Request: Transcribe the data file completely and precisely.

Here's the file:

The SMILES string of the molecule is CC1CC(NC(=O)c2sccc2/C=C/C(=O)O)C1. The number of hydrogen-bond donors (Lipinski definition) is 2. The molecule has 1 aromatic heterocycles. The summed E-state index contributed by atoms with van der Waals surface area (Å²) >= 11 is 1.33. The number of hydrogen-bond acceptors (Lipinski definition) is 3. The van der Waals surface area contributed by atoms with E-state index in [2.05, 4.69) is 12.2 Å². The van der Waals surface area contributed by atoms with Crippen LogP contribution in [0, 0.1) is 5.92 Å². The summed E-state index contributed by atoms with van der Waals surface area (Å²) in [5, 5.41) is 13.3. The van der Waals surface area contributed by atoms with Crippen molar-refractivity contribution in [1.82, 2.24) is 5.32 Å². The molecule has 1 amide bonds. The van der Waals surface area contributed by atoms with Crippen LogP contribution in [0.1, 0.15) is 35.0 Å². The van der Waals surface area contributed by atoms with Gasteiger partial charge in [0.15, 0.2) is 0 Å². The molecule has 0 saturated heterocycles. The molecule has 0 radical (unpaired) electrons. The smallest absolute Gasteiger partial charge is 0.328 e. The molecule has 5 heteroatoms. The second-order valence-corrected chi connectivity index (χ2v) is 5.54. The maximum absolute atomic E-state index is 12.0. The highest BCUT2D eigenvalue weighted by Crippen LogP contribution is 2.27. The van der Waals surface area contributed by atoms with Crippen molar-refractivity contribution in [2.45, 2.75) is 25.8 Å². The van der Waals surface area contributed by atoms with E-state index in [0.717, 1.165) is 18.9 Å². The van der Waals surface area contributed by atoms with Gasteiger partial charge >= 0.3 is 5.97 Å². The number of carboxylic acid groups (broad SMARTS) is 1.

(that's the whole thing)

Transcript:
The SMILES string of the molecule is CC1CC(NC(=O)c2sccc2/C=C/C(=O)O)C1. The number of hydrogen-bond donors (Lipinski definition) is 2. The molecule has 1 aromatic heterocycles. The summed E-state index contributed by atoms with van der Waals surface area (Å²) >= 11 is 1.33. The number of hydrogen-bond acceptors (Lipinski definition) is 3. The van der Waals surface area contributed by atoms with E-state index in [2.05, 4.69) is 12.2 Å². The van der Waals surface area contributed by atoms with Crippen LogP contribution in [0, 0.1) is 5.92 Å². The summed E-state index contributed by atoms with van der Waals surface area (Å²) in [5, 5.41) is 13.3. The van der Waals surface area contributed by atoms with Crippen molar-refractivity contribution in [1.82, 2.24) is 5.32 Å². The molecule has 1 amide bonds. The van der Waals surface area contributed by atoms with Crippen LogP contribution in [0.1, 0.15) is 35.0 Å². The van der Waals surface area contributed by atoms with Gasteiger partial charge in [0.15, 0.2) is 0 Å². The molecule has 0 saturated heterocycles. The molecule has 0 radical (unpaired) electrons. The smallest absolute Gasteiger partial charge is 0.328 e. The molecule has 5 heteroatoms. The second-order valence-corrected chi connectivity index (χ2v) is 5.54. The maximum absolute atomic E-state index is 12.0. The highest BCUT2D eigenvalue weighted by Crippen LogP contribution is 2.27. The van der Waals surface area contributed by atoms with Crippen molar-refractivity contribution in [2.45, 2.75) is 25.8 Å². The van der Waals surface area contributed by atoms with E-state index in [0.717, 1.165) is 18.9 Å². The van der Waals surface area contributed by atoms with Gasteiger partial charge >= 0.3 is 5.97 Å². The number of carboxylic acid groups (broad SMARTS) is 1.